French fries could be more expensive as drought threatens German potato crops
French fries in Germany are about to get more expensive — or a lot smaller. And there will be no relief from other countries.
Sustained high temperatures and a lack of rainfall have hit German farmers hard, including the country's important potato sector.
The German Association of the Fruit, Vegetable and Potato Processing Industry (BOGK) warned on Sunday that the ongoing droughtmeans potato harvests will be "dramatically" reduced this year.
Out of all the potato products, french fries are likely to be impacted the most, the association warned.
"Large potatoes, which are necessary to produce french fries, will only be available in small numbers or in the worst case not at all in many areas," the BOGK said in a statement.
The association's director noted that prices for french fries will likely go up, or that the fries will be much shorter as producers will only be able to use smaller potatoes.
"If the larger assortments aren't there, you have to go back to the smaller batches," BOGK director Horst-Peter Karos told news agency DPA.
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Up to 40 percent of crops could fail
The BOGK estimates that a minimum of 25 percent of the potato crops this year will fail, while the association's director said that number could be as high as 40 percent if conditions continue.
"If the weather doesn't change, the crops will fail," BOGK director Horst-Peter Karos told news agency DPA.
Agriculture experts said that using sprinklers to water the fields won't do much to improve the harvest situation under the current circumstances.
Importing potatoes from other European Union countries likely won't be an option, since several other top potato producers are also experiencing droughts.
Imports from non-EU countries are also not a viable solution as the imports are expensive and also only possible in limited amounts to reduce the risk of spreading potato diseases.
From French fries to potato pancakes to potato salads — Germany is a country that loves its potatoes. They're a staple side dish in many traditional recipes and are always present in their myriad of forms at festivals.
Germany is the largest producer of potatoes in the European Union, according to the EU's statistical office, Eurostat. Last year, over 11 million tons of potatoes were harvested in Germany.
No matter how you slice it, potatoes make up a large part of the average German diet. Whether in soups, mashed, fried, or served as French fries or chips, an average of roughly 60-65 kilograms of potatoes are eaten per person per year in Germany.
Native to the Bolivian and Peruvian Andes, the potato first arrived in Germany in 1630. According to legend, King Frederick II of Prussia believed in the economic and nutritious value of potatoes. He tricked local farmers into planting more of the so-called apple of the earth by posting soldiers around the potato fields to protect them. It worked - highly valued goods taste even better.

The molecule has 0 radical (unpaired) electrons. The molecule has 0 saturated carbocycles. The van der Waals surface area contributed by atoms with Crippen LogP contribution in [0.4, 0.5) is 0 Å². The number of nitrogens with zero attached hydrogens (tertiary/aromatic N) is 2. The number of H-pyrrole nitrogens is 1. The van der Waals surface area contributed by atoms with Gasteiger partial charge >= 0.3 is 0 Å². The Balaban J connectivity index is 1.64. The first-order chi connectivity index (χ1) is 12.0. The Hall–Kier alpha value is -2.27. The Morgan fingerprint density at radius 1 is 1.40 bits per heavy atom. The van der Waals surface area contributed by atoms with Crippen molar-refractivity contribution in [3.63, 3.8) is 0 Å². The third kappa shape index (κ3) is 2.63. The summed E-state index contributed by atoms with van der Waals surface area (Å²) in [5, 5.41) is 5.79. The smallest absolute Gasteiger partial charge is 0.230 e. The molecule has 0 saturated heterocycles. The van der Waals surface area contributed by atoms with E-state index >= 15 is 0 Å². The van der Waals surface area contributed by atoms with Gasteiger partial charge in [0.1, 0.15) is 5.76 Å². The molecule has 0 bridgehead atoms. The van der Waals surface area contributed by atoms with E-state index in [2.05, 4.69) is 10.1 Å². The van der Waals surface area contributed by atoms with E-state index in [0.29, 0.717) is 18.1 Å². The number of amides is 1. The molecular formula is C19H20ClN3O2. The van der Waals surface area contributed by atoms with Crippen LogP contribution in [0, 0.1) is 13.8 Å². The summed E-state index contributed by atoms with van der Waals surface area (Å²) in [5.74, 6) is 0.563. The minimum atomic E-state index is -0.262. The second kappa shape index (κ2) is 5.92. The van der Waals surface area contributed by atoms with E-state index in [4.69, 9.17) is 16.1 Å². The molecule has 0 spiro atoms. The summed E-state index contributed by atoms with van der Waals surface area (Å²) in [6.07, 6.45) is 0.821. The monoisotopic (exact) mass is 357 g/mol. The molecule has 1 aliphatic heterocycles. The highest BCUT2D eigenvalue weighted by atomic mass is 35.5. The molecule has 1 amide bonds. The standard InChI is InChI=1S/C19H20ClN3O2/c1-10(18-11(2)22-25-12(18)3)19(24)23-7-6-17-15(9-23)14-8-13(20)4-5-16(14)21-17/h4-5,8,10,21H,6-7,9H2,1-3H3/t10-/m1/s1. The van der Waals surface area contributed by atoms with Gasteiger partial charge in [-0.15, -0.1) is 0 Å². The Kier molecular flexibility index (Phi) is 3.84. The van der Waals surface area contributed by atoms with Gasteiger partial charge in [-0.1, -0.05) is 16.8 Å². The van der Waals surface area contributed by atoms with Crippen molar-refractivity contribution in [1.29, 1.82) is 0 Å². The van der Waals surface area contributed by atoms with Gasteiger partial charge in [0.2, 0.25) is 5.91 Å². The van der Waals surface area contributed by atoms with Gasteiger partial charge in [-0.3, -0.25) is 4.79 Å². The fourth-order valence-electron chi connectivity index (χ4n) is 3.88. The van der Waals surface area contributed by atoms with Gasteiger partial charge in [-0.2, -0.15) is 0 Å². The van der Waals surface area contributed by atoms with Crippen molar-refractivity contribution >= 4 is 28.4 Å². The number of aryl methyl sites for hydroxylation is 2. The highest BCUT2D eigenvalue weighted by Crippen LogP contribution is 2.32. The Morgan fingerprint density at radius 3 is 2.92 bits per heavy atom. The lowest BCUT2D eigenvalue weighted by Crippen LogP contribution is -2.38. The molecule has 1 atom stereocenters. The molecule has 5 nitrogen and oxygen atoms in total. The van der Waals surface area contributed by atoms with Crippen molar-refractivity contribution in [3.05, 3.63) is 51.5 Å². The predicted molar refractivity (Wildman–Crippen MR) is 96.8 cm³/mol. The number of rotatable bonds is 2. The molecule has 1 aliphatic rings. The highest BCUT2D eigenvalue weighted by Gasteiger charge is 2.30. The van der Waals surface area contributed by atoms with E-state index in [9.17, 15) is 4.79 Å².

With over 5,000 varieties of potatoes now grown today, it's important to select the right fruit for your dish. Potatoes are sorted not by color, but by how they cook up. The firm and dense types are best for frying or making potato salad, while the fluffy, floury sorts are ideal for mashing and baking.
Pot lucks can prove problematic in Germany, since potato salad is a popular dish to bring. However, everyone's version is different. Some smother the sliced potatoes in hot oil and bacon; others prefer theirs chilled and coated in mayonnaise and accompanied by pickles. Either way, German potato salad is a must at any grill party.
Hearty German fare often includes potato dumplings, which come in different varieties. Some are made with cooked potatoes, while others mixed with flour for a starker consistency. Known as either Klösse or Knödel, the potato dumpling is a favorite side with pork roast.
Much of those 60-odd kilograms eaten by the average German each year must come from potato chips, considering it takes 10,000 kilograms of potatoes to make 2,500 kilograms of chips. Although chips are not native to Germany, some of the flavor choices are. Originally limited to only paprika or salt, flavors now include currywurst, ketchup and mayonnaise - and even the African sauce chakalaka.
Known as "Pommes" in Germany, French fries are often served with currywurst (pictured) or as a side dish with any other hearty meal. But street vendors also sell them all by themselves, often in paper cones and with a wooden fork - a trend in neighboring Holland and Belgium, too. They are offered with a wide variety of sauces, included standard ketchup, curry-flavored ketchup and mayonnaise.
A delicious, utterly basic dish that gets a lot of play in the German kitchen, the baked potato is cooked in its skin and often comes wrapped in aluminum foil. Served with a hefty helping of a herbed "Quark" (like yogurt) and a side salad, the "Pellkartoffel" will fill you up - even without a portion of meat.
"Reibekuchen" are shredded potatoes mixed with onions, deep fried and topped with applesauce, molasses or smoked salmon and yogurt sauce. They are a delicacy found at many Christmas markets in Germany. Popular with kids, the potato pancake can be quite filling despite its simplicity - but they're greasy, so grab a napkin when you buy them to-go.
Potatoes play a central role in German idioms, too. While the "dumbest farmer harvests the fattest potatoes" is a lament in German, it's similar to the English "fortune favors fools." And being dropped like a hot potato can happen no matter your native tongue. It seems Germans don't just like to eat potatoes - they also like to talk about them.
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